By Lynn Willoughby
The Secret Daughter of the Tsar ~ Jennifer Laam
“A compelling alternate history of the Romanov family in which a secret fifth daughter is smuggled out of Russia before the revolution, continues the royal lineage…”
This is the theme of the debut novel by Laam, and it crosses oceans, time and the lives of three women.
In the early 1900s, so this novel begins, the Empress Alexandra gave birth to a fifth daughter. Throughout her pregnancy, the royal family, and especially the dowager empress, held their collective breath, hoping for a son and heir. It was not to be – so the live birth was kept a secret and the baby girl was dispatched from the palace.
This story gives us insight not only into the private lives of the Romanovs. We are also immersed in ballet, we are privy to life in Nazi occupied Paris during WWII, we ride along with a modern day Los Angeles historian who loves and good mystery and finds romance, deception and ghosts in her own attic.
It is well researched and I do love a good historical novel. It certainly provides a unique twist on the usual Romanov heir theory, ie that Anastasia somehow survived the Bolshevik slaughter of her family. The ending is a fun jaw dropper, so don’t be discouraged by some of the meanderings of the story line.
Loving Frank ~ Nancy Horan
Mameh Borthwick Cheney, and her husband Edwin, commission the renowned architect Frank Lloyd Wright to design their new home in a suburb of Chicago. During the construction Frank and Mameh fall deeply in love. In time they would each leave their spouse and children, an action that shocked Chicago society and “forever changed their lives.”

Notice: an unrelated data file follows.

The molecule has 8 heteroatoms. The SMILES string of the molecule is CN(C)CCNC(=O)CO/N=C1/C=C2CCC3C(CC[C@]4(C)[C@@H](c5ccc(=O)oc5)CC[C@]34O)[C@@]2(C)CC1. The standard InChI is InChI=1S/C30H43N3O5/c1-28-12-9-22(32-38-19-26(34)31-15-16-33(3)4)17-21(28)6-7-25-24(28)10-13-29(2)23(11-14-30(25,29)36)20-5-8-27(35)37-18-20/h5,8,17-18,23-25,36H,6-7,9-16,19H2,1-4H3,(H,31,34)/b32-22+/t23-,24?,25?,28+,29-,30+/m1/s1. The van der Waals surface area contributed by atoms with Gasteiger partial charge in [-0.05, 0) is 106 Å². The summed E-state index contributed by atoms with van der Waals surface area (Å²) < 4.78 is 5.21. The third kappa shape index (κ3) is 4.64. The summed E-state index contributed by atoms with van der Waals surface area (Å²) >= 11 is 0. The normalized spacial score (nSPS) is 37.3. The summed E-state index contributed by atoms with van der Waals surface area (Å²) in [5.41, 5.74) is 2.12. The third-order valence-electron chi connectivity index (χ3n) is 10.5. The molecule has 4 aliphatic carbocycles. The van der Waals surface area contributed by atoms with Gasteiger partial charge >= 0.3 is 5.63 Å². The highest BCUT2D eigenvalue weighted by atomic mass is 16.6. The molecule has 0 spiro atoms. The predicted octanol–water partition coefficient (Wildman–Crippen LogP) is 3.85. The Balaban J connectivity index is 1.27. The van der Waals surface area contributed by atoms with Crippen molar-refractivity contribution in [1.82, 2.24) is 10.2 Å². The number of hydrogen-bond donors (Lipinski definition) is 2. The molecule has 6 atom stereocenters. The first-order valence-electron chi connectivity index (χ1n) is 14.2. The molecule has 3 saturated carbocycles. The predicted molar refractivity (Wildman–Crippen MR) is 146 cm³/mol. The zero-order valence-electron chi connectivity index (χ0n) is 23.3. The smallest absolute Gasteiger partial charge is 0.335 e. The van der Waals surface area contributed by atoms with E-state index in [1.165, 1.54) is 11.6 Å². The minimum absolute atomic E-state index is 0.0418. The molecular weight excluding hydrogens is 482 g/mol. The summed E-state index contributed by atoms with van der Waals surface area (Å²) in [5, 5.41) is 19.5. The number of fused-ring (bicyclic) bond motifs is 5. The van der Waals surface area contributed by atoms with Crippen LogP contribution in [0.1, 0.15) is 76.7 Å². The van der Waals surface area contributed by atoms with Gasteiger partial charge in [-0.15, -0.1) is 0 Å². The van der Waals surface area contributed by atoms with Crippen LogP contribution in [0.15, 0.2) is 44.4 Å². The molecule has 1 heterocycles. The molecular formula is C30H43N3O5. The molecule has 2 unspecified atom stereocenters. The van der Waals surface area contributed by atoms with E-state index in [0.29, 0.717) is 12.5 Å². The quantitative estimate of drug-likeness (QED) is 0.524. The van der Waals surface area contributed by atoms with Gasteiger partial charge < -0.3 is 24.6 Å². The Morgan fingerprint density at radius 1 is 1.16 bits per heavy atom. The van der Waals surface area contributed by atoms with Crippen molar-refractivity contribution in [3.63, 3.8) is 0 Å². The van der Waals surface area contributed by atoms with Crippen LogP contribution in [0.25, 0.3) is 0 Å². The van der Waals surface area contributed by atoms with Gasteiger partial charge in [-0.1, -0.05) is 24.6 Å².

In most books about Wright, Mameh is a footnote. But according to this author, Mameh had an enormous influence on this architectural giant, his attitude toward workmen, paying his bills on time, his visions of new structures, and even supporting his own children.
Horan has done her research. She “weaves little known facts into a compelling narrative, vividly portraying the conflicts and struggles of a woman forced to choose between the roles of mother, wife, lover, intellectual”. What we today take for granted in a well rounded female.
Mameh questions herself. feels all the guilt and sorrow any of us would feel, but she ultimately chooses “womanhood.” She is able to support herself as a translator and that too is shocking for the times.
This debut novel is mesmerizing. The characters are complex and fully rounded. Mameh gets no easy pass n her choices from her sister, her best friend, her husband. As an aside, it was interesting to me that after her friend Mattie’s death, her husband hands off their children to other family members to raise and he heads off to work in South America. There were NO raised eyebrows, shunning, gossip columns or yellow press for his actions!
I knew very little about Wright, but after reading this historical novel, I realize what a genius he truly was. And like many other geniuses, his eye is always on the goal, not on the process. Bills may be unpaid, he may treat his staff with wrath and disrespect, ignore his family for long periods, be a tyrant about decorating or furniture placement in “his” homes and buildings. Nevertheless, he leaves a stunning legacy.
I really liked this novel – the passions, the descriptions of daily life a hundred years ago, the tactile feeling I got when he dreamt and planned his astonishing architectural designs and stained glass. Mostly, though, the absolute love between Frank and Mameh will remain in my heart.
Ellen Key is the Swedish feminist writer whose ideas on sin, love and marriage, and especially on moral conduct, had wide influence. She especially appealed to Mameh Borthwick, who worked as Key’s American translator.
“Love is moral even without legal marriage, but marriage is immoral without love.” Ellen Key